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Patanjali's Divya Amla juice, Shivlingi Beej fail to meet quality standards, reveals RTI query

Yoga guru Baba Ramdev-promoted Patanjali may have doubled its revenue growth target for the current financial year (2017-18) on hopes of improved sales prospects, but the company's select ayurveda products continue to face challenges on the quality front.

A Right to Information (RTI) reply revealed that Patanjali's products were among the nearly 40 percent ayurveda products that were of substandard quality by Haridwar’s Ayurveda and Unani Office, a Hindustan Times report said.

According to the report, Divya Amla juice and Shivlingi Beej from the Patanjali stable were among the products that did not meet the quality standards.

 Patanjalis Divya Amla juice, Shivlingi Beej fail to meet quality standards, reveals RTI query

Acharya Balkrishna, CEO, Patanjali Ayurved and Baba Ramdev. Getty Images

The latest quality test failure comes after the retailing platform for India's defence forces, the Canteen Stores Department (CSD), stopped selling its amla juice through its retail outlets last month. The defence canteen stores department's decision came after the company's product failed a quality test carried out at the West Bengal Public Health Laboratory.

Uttarakhand state government's lab report said Patanajali products had less pH value than the prescribed limit, which could lead to acidity and other medical complications, the HT report said.

However, Patanjali’s managing director, Acharya Balkrishna did not agree with the lab report and said it was being done to malign the brand image. “Shivlingi Beej is a natural seed. How can we adulterate it?”, the report said quoting Acharya Balkrishna.

In addition to Patanjali's products, 18 samples of ayurveda drugs such as avipattikara churna, talisadya churna, pushyanuga churna, lavan bhaskar churna, yograj guggulu, laksha guggulu were also found to be substandard, the report added.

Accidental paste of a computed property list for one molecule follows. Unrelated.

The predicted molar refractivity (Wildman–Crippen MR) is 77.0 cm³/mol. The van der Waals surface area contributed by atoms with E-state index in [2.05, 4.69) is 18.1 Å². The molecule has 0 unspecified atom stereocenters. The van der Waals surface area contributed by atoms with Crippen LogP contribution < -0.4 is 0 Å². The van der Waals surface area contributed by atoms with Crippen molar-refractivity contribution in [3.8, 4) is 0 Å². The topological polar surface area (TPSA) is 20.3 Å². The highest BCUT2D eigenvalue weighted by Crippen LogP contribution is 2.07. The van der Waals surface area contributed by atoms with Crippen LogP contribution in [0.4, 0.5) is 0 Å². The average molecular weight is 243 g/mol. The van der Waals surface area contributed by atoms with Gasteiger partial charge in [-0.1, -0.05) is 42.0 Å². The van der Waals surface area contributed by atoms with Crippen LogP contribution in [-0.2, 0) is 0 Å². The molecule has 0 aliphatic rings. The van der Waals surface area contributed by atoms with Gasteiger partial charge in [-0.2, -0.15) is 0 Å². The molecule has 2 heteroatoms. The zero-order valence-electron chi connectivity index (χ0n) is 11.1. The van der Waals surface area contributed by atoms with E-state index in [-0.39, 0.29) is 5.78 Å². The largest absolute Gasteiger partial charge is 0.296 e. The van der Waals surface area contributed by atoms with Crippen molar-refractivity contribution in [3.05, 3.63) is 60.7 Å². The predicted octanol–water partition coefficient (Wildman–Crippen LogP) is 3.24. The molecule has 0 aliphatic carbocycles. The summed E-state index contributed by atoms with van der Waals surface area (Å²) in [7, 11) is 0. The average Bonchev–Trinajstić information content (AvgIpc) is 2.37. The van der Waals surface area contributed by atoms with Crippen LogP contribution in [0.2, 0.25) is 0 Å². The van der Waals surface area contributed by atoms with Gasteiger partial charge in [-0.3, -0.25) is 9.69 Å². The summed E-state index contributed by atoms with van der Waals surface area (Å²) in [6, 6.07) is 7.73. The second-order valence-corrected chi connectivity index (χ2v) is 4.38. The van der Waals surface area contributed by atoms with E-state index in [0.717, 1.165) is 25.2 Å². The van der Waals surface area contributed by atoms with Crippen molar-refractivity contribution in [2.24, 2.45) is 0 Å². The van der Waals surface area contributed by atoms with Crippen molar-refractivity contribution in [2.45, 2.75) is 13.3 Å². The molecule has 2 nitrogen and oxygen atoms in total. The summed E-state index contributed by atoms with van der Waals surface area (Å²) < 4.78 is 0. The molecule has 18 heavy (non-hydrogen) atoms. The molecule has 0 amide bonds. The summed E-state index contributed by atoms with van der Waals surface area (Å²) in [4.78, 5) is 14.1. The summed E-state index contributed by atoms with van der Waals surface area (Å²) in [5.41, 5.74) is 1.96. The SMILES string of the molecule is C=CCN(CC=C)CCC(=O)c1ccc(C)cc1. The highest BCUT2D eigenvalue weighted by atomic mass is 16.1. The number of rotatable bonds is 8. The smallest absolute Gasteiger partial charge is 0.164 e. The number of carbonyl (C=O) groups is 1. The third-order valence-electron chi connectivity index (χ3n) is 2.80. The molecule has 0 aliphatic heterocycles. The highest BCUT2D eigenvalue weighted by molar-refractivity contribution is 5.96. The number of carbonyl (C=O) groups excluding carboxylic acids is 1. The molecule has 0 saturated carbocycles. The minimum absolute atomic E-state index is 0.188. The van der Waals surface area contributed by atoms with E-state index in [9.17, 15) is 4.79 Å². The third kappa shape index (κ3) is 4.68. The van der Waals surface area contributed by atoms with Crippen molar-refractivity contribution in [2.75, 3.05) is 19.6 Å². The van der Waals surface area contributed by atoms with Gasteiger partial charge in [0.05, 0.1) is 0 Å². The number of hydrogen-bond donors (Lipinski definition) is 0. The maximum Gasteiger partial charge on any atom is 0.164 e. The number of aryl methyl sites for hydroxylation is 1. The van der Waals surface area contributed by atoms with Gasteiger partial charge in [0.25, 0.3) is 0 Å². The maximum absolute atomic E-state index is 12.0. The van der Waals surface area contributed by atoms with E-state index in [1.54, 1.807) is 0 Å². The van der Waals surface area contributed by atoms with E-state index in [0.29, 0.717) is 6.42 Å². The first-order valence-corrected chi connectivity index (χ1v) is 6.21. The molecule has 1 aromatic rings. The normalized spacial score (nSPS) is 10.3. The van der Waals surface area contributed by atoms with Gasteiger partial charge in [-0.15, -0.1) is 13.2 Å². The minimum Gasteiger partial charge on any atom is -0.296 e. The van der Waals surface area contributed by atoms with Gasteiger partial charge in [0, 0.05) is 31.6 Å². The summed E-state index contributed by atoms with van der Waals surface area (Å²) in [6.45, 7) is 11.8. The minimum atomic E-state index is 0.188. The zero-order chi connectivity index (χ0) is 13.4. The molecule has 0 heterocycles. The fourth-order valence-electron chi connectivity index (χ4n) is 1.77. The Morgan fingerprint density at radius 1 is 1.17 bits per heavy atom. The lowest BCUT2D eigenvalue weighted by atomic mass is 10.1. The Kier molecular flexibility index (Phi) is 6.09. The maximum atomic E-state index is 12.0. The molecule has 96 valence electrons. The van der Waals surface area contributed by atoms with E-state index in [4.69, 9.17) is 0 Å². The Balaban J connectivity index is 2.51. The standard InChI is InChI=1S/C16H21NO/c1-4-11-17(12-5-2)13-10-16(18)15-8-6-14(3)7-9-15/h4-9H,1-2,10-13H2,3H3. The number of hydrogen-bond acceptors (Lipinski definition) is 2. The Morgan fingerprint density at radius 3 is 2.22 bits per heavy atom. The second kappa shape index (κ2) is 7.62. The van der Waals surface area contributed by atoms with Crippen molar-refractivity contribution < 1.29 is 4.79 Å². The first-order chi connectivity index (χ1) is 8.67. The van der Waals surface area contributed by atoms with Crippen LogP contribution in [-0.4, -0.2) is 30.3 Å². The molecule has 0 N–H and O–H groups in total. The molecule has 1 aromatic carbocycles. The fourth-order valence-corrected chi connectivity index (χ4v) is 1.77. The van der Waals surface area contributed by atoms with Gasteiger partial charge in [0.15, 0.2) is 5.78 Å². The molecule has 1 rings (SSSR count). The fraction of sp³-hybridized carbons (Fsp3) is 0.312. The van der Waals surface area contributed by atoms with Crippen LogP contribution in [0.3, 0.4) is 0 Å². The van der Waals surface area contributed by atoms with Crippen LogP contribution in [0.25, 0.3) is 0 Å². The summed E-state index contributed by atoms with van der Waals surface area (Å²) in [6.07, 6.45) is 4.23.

Since the launch of Patanjali products over a decade back, the company has faced several quality-related issues.

Last year, Patanjali's advertisement for its honey products was contested by Dabur. Patanjali through its advertisements laid claim to its honey as being 'Purity ki Double Guarantee'. However, Dabur, which has a dominant share of the Rs 600 crore branded honey market, filed a case against the firm's advertising claims to the ASCI. Acting upon the complaint, the ASCI directed Patanjali to either 'withdraw or modify its advertisement.

The Consumer Complaints Council (CCC) found Patanjali's superior claim with regard to its kachi ghani mustard oil and debunking rival makers as selling it "adulterated with oil made by solvent extraction process with neurotoxin containing Hexane", was not substantiated. "Also, the claim is grossly misleading by exaggeration," the ad regulator said in its list for the month of April, 2016, in which it upheld 67 complaints made by Patanjali against several companies.

Besides, Patanjali also failed to substantiate its claims for Patanjali fruit juice, where it had claimed rival brands as "expensive juices containing less pulp".

Similarly, the brand also failed to substantiate its claims in the ad for cattle feed Patanjali gugdhamrut as "other companies mix 3 to 4 per cent urea and other non-edible things in their cattle feed."

In May 2016, ASCI had rapped Patanjali Ayurved for "false and misleading" claims in its various advertisements, including its hair oil and washing powder brands.

Despite all the controversies surrounding it, many of the company's products continue to attract strong consumer interest. Last month, the company said it is eyeing a two-fold jump in sales at over Rs 20,000 crore in the current financial year (2017-18) as it plans to double its distribution network to 12,000 across the country.

The Haridwar-based FMCG firm had clocked a turnover of Rs 10,561 crore in the financial year ended 31 March, 2017.

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Updated Date: May 30, 2017 13:29:06 IST

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